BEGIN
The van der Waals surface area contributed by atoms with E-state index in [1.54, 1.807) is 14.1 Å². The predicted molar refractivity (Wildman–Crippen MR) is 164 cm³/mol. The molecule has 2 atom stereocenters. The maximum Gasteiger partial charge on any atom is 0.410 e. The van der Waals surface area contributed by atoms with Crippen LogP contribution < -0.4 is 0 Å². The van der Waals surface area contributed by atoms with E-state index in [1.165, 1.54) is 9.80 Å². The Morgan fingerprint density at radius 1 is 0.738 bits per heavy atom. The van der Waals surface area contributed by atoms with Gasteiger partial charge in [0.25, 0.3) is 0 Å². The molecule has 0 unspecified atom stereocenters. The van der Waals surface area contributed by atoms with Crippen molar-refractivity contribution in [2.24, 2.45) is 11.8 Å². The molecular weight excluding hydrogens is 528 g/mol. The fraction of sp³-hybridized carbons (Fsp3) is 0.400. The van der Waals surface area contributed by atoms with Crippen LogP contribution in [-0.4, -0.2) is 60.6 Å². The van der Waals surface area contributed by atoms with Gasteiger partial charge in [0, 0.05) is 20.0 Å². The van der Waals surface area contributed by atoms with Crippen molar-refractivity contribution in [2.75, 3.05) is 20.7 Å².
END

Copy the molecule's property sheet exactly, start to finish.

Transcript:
The van der Waals surface area contributed by atoms with E-state index in [1.54, 1.807) is 14.1 Å². The predicted molar refractivity (Wildman–Crippen MR) is 164 cm³/mol. The molecule has 2 atom stereocenters. The maximum Gasteiger partial charge on any atom is 0.410 e. The van der Waals surface area contributed by atoms with Crippen LogP contribution < -0.4 is 0 Å². The van der Waals surface area contributed by atoms with E-state index in [1.165, 1.54) is 9.80 Å². The Morgan fingerprint density at radius 1 is 0.738 bits per heavy atom. The van der Waals surface area contributed by atoms with Gasteiger partial charge in [0.25, 0.3) is 0 Å². The molecule has 0 unspecified atom stereocenters. The van der Waals surface area contributed by atoms with Crippen molar-refractivity contribution in [2.24, 2.45) is 11.8 Å². The molecular weight excluding hydrogens is 528 g/mol. The fraction of sp³-hybridized carbons (Fsp3) is 0.400. The van der Waals surface area contributed by atoms with Crippen LogP contribution in [-0.4, -0.2) is 60.6 Å². The van der Waals surface area contributed by atoms with Gasteiger partial charge in [0, 0.05) is 20.0 Å². The van der Waals surface area contributed by atoms with Crippen molar-refractivity contribution in [2.75, 3.05) is 20.7 Å².